Stucker cited data from the Bureau of Labor Statistics to visualize how veteran employment compares to the rest of the population. – Canvas
How employment of veterans compared to the rest of the population
When someone completes military service and returns to civilian life, their veteran status may go unnoticed. Unless you ask about their work experience or background, you may not know that your colleague, financial advisor, doctor, or neighbor has served on active duty.
Nevertheless, veterans make up a significant portion of the population, according to Bureau of Labor Statistics. In 2021 7% civilian non-institutional population 18 years of age or older—adults residing in the U.S. who are not active-duty military personnel or inmates of institutions such as prisons or mental institutions—were veterans. The civilian labor force refers to any civilian non-institutional population, employed or unemployed, including both veterans and non-veterans.
Once a veteran retires from the military and starts working again, how do their job prospects stack up against those of their non-veteran colleagues? To understand how veteran employment compares to the rest of the population, stacker brought data from BLS create multiple visualizations.
Information from the report, released in 2021, was sourced from the monthly Current Population Survey of approximately 60,000 eligible households, which provides data on employment, unemployment, and people outside the US labor force. CPS collects data on veterans on a monthly basis, and this data is the source of the 2021 annual averages provided by the BLS.
The 2021 data has also been adjusted for population controls from the new Department of Veterans Affairs veteran population model. A programming error in the 2021 survey also prevented veterans whose service ended before August 1964 from being asked about service-related disabilities, so the data was collected using information collected in the 2020 survey.
Read on to compare employment between veterans and non-veterans, which states have the highest veteran unemployment rates, which industries attract the highest percentage of veterans, and other facts about veteran employment rates.
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In 2021, the percentage of employed male non-veterans was higher than the percentage of employed male veterans.
There is no doubt that military service is a very different experience than many civilian careers, and the challenges of returning to the civilian workforce can be many. Overall, veteran employment rates were lower than those of non-veterans across all racial and ethnic groups.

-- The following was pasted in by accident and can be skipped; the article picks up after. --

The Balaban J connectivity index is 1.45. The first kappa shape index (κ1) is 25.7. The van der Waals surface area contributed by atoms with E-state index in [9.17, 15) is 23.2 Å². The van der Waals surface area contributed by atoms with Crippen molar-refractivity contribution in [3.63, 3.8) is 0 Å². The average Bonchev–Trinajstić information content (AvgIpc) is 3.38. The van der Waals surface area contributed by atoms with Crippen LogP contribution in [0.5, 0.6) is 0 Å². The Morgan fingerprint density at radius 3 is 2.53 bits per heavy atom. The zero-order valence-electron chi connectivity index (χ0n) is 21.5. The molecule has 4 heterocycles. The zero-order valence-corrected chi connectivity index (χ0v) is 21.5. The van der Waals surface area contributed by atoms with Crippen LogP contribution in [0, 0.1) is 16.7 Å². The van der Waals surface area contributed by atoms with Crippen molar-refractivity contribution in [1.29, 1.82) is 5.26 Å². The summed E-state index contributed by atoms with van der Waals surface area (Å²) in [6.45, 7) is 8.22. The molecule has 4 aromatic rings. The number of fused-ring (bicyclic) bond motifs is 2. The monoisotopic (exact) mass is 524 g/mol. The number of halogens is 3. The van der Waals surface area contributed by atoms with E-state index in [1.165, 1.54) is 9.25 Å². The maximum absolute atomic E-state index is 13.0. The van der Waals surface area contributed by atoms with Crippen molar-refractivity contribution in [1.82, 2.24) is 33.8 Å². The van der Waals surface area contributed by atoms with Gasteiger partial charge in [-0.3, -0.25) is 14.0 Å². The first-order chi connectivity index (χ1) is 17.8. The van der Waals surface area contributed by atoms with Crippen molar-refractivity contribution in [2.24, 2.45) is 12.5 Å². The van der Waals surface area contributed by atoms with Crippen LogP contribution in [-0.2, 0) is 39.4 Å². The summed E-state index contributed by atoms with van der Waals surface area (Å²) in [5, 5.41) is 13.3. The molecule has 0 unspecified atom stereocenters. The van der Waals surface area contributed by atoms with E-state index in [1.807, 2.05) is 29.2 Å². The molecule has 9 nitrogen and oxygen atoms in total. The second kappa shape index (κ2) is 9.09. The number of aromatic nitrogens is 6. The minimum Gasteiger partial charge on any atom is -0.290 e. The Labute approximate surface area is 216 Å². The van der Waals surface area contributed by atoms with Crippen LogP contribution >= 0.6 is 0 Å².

Studies have shown that veterans cite job search as the biggest problem about returning to civilian life. In 2021, 46% of veterans were employed compared to 61% of non-veterans. For male veterans, the gap was even wider, with 44% of male veterans employed compared to 69% of non-veteran males. Notably, young male veterans have higher employment rates than non-veterans, but as they get older, their employment rate drops.
Unlike men, the employment rate for female veterans and non-veterans is the same.
The numbers for women are more evenly distributed, with 54% of non-veteran women working compared to 56% of veteran women. While the employment rate of young female veterans was slightly lower than that of the same group of non-veterans, the employment rate of female veterans aged 35–44 was higher than that of their non-veteran counterparts. As they mature, the employment rate of female veterans and female non-veterans is relatively the same.
Washington and Nevada have the highest unemployment rates among veterans.
Considering that more than half of the veterans are not working, the unemployment rate among working veterans is quite low. It varies greatly from state to state, from 1.6% in Kentucky to 7.6% in Washington. This variation reflects differences in labor markets and veterans’ living conditions across states.
Analysis 2020 A survey by personal finance website SmartAsset found that states with lower housing costs, more veterans, affordable Veterans Affairs health centers and Veterans Affairs administrations, and low (or no) taxes on military pensions were more veteran-friendly. The report also took into account additional factors such as the number and percentage of businesses owned by veterans. South Dakota, Wyoming, North Dakota, West Virginia and Maine are among the top 5 states for veterans to live and work in 2020.
Most veterans work in non-agricultural private sectors, especially manufacturing, education, and healthcare.
In 2021, the majority of working veterans worked in the private sector in non-farm industries, with manufacturing, professional and business services, and education and healthcare appearing as the top three industries in the report. About a quarter of employed veterans worked in public authorities, mostly at the federal level. This is a significant difference from the non-veteran population, as only 13.3% of non-veteran civilians worked in government.
The report also found that veterans with a service-related disability were more likely to work in the public sector than those without disabilities: 27% versus 21%, respectively. About 4.9 million veterans, or 27% of the total population, reported a service-related disability.